Why content marketers need to rethink their approach to ads

The world of advertising is changing and content marketing can lead the way

Content Desk has been a hotbed for advertising insight in recent weeks – from BuzzFeed’s banners to conquering closed audiences. And with good reason: the industry is evolving and ads are experiencing a renaissance.

But they remain in an odd position in the world of content. The humble ad doesn’t build brand loyalty, rarely engages audiences and is notoriously ineffective at driving purchases. Listen carefully, though, and you can hear commercial teams reluctantly bolting banners and mid-page units (MPUs) on to their websites, newsletters and magazines.

Sometimes it can feel like the commercial compulsion to drive profits outweighs strategic vision.

But is the trade-off really so bleak? If the ad industry really is changing all the time, content marketers should be riding the wave – or, better yet, setting the tone.

Changing metrics

Publishers have a problem. The need to prove profitability with impressions and click-through rates can be all-consuming.

Building interest and loyalty across all forms of communication should be the aim – whether ads or content. This may mean moving away from impressions and CTRs, and instead thinking of more valuable metrics to focus on. Time-based measurement is one example – selling ads based on dwell times (and therefore time spent watching an ad).

It’s a tactic some publishing giants have been using for some time. In 2014, Digital Context Next researched industry interest in time-based metrics. A survey found some big names including the Financial Times, ESPN and the Wall Street Journal were actively looking into the idea, with 80% of respondents claiming they would be interested in using time-based metrics to price and sell ads.

By 2015 some had already taken the plunge. The FT led the way with cost-per-hour billing, claiming brand familiarity and recollection among readers increases the longer an ad is in view. The Economist followed shortly afterwards.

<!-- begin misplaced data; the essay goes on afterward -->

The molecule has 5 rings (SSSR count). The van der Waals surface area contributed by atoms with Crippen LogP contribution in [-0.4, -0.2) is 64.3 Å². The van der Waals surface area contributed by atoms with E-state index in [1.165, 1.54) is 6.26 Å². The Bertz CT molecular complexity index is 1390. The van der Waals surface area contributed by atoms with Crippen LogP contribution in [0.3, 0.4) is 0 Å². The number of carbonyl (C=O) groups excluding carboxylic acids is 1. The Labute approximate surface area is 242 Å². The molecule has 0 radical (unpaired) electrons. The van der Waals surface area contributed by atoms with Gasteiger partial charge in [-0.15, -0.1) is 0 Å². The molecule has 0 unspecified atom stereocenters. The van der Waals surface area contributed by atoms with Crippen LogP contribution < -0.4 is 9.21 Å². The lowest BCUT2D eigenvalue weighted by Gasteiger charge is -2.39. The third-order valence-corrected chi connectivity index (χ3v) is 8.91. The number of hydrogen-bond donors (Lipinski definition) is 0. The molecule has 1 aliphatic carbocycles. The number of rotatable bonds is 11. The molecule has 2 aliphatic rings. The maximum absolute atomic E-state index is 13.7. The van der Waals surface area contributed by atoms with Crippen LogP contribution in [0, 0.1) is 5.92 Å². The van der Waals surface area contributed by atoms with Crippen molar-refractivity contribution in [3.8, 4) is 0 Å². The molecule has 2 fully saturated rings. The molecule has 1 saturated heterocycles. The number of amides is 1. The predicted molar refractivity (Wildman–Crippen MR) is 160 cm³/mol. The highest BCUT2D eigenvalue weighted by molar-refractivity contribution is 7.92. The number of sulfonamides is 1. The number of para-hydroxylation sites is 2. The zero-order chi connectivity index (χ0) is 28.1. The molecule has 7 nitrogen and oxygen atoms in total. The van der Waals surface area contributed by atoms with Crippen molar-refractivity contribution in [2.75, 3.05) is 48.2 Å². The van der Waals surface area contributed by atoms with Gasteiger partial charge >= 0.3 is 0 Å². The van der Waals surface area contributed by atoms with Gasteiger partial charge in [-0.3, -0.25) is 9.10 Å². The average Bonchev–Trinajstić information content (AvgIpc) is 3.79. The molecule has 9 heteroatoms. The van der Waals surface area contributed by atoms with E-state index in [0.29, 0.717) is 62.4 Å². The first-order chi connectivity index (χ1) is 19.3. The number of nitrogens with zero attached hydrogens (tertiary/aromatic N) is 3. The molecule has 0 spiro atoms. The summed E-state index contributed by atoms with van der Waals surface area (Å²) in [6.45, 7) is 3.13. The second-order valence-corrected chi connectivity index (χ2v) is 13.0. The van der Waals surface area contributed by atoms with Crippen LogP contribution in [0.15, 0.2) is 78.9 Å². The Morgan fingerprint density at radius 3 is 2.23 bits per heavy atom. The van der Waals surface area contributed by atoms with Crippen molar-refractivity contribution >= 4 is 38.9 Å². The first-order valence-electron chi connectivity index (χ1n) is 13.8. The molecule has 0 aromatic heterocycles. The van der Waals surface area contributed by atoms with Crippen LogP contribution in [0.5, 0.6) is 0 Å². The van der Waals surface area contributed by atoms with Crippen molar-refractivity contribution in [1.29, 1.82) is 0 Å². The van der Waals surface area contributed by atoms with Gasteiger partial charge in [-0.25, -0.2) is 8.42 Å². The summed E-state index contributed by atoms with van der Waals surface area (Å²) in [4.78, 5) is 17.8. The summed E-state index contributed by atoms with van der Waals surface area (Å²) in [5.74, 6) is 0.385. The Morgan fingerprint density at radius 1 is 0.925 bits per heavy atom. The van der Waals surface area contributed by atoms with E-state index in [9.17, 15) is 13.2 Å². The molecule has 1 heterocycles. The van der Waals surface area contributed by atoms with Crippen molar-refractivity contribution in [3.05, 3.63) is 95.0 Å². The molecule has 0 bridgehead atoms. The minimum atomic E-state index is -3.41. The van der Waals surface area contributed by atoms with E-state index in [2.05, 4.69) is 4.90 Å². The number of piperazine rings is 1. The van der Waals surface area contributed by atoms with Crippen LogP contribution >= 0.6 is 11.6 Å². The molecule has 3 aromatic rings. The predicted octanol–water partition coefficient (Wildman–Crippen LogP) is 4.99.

The fact that B2B content marketers haven’t taken this up more enthusiastically is peculiar. Operating on knowledge banks and closed-off platforms, where impressions are likely to be lower but session duration much higher, commercial teams have the perfect opportunity to profit by reorientating their focus. B2C firms are already doing so – why aren’t B2B?

Change the conversation

Expecting a sudden shift to time-based advertising is wishful thinking. Departing from an agreed formula based on impressions and click-through rates will take time, particularly as there are no real industry benchmarks to prove their worth to advertisers. Furthermore, to really get time-based metrics working, firms will need to diversify their ad output – think in terms of tailored animations and videos rather than static banners.

Nevertheless, if B2B firms produce ads that are more stimulating and geared towards a specific audience, they can be both engaging and lucrative. And this is the tip of the iceberg.

Why restrict selling to time-based metrics? Bounce rates are another good way of proving engagement, and again a metric by which low-traffic B2B sites often outperform their high-volume B2C competitors. What about audience segmentation? As programmatic advertising picks up pace, audience insights become both accessible and imperative. Publishers who can prove they are nailing down a specific audience, difficult to access anywhere else, could rake in the cash if matched up with the right advertiser.

Shifting operations to focus on a whole new batch of metrics may seem extreme to most. But the overarching point of all these suggestions is that B2B content marketers are well placed to work fruitfully with advertisers going forward, despite their traditional reluctance.

For content marketers, thinking differently about ads can make them a blooming commercial and engagement opportunity for the years ahead.

Editor's pick

Most popular